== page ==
David Brooks

Some people are religious conservatives, who believe that policies should align with the transcendent moral order of the universe. Other people are social libertarians, who believe government should be neutral on values issues, and individuals should be guaranteed their own private space to work out their own solutions to moral questions.

But others of us are social traditionalists. We differ from the religious conservatives in that we're not sure about a transcendent moral order. Furthermore, we think it's both too sectarian and too lofty to try to pattern government policies on God's law.

We also disagree with the social libertarians. We don't think government can be neutral on values issues. Nations are held together by shared beliefs. People flourish because they have been encouraged by society to adopt certain habits and behaviors. It's a chimera to believe individuals come up with solutions to moral questions alone; human beings are social creatures whose actions and views are profoundly shaped by the social fabric that binds them.

We traditionalists observe that when policies fail, it's usually because they are based on inaccurate assumptions about human nature. So we don't base our thinking on the abstract arguments of theology. Nor do we base it on economics, with its image of profit-maximizing individuals. We begin our thinking with a study of what human beings in particular places are actually like.

We know, for example, that human beings are wired to form attachments with each other. As Daniel Goleman writes in his new book, "Social Intelligence," the subconscious mind is able to detect nonverbal emotional messages that the conscious mind it not even aware of. Babies cry in sympathy with other infants. Young children use "mirror neurons" to imitate and learn. As adults, our brain and cardiovascular functions are influenced by the people around us, as we instinctively mimic their emotions.

We are engaged, Goleman writes, in endless "protoconversations," and you get these social contagions. A mood or change can sweep through a group or a nation as people subconsciously mold one another's behavior.

All of this was anticipated by Adam Smith nearly 250 years ago. In "The Theory of Moral Sentiments," Smith based his theory of morals on the intense sociability of human beings (rather than on divine law or the idea of maximum individual autonomy). His approach is a starting point for social traditionalists today.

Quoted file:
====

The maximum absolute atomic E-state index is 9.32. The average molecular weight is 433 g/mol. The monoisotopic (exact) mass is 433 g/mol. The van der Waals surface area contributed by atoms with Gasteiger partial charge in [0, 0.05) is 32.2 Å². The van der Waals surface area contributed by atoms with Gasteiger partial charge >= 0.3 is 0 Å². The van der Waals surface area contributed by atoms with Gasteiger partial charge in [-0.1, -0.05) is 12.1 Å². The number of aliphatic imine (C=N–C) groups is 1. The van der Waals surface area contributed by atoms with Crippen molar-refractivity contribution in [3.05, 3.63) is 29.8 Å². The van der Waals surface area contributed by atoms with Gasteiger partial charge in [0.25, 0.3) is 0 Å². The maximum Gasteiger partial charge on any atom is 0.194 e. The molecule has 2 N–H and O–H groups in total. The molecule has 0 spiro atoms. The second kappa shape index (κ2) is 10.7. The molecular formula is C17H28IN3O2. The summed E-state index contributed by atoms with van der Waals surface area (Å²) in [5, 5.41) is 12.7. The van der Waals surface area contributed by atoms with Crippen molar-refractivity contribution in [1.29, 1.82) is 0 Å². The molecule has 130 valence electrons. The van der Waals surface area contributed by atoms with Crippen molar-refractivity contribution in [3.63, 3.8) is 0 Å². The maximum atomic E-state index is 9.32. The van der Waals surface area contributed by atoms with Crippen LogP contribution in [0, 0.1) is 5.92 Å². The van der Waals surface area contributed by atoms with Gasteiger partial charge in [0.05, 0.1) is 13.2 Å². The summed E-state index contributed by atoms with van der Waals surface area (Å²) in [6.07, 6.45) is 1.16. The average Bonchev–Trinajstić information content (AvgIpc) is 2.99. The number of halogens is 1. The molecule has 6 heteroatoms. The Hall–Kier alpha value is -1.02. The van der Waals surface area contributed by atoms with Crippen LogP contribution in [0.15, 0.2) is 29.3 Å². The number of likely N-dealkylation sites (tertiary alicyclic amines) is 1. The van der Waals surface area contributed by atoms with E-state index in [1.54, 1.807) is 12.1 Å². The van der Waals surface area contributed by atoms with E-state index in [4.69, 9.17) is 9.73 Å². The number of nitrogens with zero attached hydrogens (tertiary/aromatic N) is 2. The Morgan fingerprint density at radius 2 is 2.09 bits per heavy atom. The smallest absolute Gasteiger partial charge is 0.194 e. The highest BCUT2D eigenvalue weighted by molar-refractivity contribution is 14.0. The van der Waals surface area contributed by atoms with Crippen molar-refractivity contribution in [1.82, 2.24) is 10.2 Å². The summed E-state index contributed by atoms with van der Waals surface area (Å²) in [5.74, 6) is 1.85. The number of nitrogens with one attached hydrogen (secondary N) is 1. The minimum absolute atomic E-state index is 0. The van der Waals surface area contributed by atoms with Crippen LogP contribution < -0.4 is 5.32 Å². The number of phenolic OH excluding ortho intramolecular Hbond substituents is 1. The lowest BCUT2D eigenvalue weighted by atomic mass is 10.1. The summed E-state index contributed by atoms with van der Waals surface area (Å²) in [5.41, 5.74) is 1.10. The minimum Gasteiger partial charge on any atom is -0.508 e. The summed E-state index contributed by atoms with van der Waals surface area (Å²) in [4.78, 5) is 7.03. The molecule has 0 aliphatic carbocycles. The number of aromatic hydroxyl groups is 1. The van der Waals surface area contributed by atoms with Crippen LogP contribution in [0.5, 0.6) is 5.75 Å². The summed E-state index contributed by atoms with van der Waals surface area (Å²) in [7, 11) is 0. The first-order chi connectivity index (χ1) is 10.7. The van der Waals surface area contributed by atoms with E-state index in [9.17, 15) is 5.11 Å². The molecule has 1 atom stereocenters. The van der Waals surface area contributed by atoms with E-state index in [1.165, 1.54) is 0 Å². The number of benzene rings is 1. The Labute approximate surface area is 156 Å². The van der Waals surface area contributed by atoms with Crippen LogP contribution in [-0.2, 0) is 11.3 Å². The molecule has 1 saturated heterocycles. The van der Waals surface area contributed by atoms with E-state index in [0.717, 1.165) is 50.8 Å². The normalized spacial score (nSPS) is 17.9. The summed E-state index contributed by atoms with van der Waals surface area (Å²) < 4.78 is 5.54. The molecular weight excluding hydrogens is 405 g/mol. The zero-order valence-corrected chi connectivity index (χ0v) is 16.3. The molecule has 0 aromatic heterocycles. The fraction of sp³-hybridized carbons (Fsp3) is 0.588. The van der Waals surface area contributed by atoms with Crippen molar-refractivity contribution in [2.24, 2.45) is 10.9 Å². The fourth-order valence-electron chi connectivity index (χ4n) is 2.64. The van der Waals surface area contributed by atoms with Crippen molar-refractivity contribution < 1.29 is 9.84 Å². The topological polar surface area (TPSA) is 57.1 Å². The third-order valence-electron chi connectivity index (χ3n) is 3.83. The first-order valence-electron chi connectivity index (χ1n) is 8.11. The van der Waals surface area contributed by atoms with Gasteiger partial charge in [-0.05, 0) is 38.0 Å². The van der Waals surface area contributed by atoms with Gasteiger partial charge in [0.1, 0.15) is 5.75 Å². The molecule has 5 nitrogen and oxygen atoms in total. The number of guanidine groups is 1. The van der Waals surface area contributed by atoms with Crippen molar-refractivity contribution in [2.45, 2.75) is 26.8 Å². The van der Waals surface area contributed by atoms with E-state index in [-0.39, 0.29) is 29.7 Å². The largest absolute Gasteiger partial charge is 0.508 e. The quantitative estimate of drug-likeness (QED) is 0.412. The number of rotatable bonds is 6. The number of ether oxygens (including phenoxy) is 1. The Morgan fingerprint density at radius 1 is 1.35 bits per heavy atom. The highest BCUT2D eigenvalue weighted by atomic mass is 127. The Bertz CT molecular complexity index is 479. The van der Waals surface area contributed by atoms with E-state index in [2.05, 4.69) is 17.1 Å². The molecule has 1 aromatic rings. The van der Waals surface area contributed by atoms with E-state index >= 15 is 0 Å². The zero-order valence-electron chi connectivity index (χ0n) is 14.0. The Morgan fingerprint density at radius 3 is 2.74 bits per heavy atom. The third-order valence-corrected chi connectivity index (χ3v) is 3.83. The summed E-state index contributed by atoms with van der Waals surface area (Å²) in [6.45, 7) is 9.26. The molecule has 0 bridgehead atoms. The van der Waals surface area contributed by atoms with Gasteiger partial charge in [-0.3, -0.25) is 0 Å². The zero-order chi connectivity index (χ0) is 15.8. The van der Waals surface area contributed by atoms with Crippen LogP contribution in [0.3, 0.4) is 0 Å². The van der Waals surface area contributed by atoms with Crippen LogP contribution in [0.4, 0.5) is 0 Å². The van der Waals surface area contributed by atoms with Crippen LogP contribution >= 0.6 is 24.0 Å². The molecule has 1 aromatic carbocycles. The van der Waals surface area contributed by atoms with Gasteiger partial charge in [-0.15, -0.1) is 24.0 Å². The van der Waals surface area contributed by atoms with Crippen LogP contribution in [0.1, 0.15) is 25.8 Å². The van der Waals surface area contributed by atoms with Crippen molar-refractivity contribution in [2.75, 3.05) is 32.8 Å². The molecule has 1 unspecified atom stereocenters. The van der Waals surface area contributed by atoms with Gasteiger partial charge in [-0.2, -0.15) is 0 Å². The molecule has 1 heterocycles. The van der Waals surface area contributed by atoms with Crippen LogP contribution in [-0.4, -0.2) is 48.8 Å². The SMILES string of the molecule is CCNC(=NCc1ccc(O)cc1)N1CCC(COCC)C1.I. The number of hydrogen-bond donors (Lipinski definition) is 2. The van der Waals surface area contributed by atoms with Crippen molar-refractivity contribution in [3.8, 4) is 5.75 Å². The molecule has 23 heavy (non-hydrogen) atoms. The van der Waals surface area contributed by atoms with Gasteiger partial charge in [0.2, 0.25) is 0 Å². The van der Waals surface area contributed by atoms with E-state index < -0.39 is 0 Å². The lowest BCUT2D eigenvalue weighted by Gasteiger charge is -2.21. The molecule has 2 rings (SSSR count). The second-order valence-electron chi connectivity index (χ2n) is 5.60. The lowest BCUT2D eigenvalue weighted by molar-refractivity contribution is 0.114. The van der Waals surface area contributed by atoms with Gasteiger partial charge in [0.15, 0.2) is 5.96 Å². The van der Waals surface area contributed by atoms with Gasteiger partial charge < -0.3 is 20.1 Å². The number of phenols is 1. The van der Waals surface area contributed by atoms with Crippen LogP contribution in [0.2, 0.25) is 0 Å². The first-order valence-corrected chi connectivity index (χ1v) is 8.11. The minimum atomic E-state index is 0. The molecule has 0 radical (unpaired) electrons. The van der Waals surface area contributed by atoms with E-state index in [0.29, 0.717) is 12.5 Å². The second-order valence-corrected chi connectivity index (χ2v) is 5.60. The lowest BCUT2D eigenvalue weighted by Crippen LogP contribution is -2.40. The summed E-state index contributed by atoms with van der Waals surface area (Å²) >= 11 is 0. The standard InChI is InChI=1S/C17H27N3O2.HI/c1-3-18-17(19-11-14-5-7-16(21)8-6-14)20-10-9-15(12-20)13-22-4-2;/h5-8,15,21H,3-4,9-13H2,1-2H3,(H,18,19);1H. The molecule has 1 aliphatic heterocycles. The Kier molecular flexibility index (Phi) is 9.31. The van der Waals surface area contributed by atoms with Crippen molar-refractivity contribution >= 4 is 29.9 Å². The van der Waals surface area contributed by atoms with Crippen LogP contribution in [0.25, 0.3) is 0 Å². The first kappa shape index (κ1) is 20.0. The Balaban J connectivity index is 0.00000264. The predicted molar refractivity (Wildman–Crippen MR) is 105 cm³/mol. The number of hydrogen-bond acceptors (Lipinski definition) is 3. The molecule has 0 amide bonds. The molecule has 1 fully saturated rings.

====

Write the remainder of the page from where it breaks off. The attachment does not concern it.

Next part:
Smith argued that more than just about everything else, people hunger for approval. We feel intense pleasure when we experience the sympathy of others. In a well-structured society, he continues, our desire for sympathy lead us to restrain our selfish or egotistical behaviors.

Furthermore, Smith continues, we not only want to feel praise, we want to feel praiseworthy. We want to act in ways that would deserve praise, if a wise, impartial spectator happened to be watching us. In our best moments, we want to live up to the ideals our society has gradually engraved upon us. So for Smith, the crucial policy question was: How do you embed people in relationships that will discourage selfish behavior and emotionally reward virtue and self-control?

Today, while the religious conservatives and the social libertarians have their culture war flashpoints - how many crèches can you fit on the head of a publicly funded pin? - the traditionalists are interested in how to strengthen institutions that breed responsible people.

In the United States, for example, how do you encourage marriage at a time when 70 percent of African-American babies are born out of wedlock? How can you embed young men in American cities, or in Iraq, in the constructive world of work, so they won't drift into the world of violence? How can you build preschool programs so children from chaotic homes will have at least one stable place to develop self-control? How can you assimilate immigrants so they will internalize America's social norms? How can parents keep cultural garbage out of their homes?

In the 1980s, Smith was known as the apostle of free-market capitalism. But these days attention has shifted over to his social philosophy. The culture war has become self-parodic, so people are hungry for a morality that is neither absolutist nor nihilistic. As the economy has opened up opportunities, it's become clear many people lack the cultural capital to take advantage of them.

In America, a Republican Party in danger of dividing between religious conservatives on the one side and libertarians on the other might return to these traditionalists values after the coming deluge.

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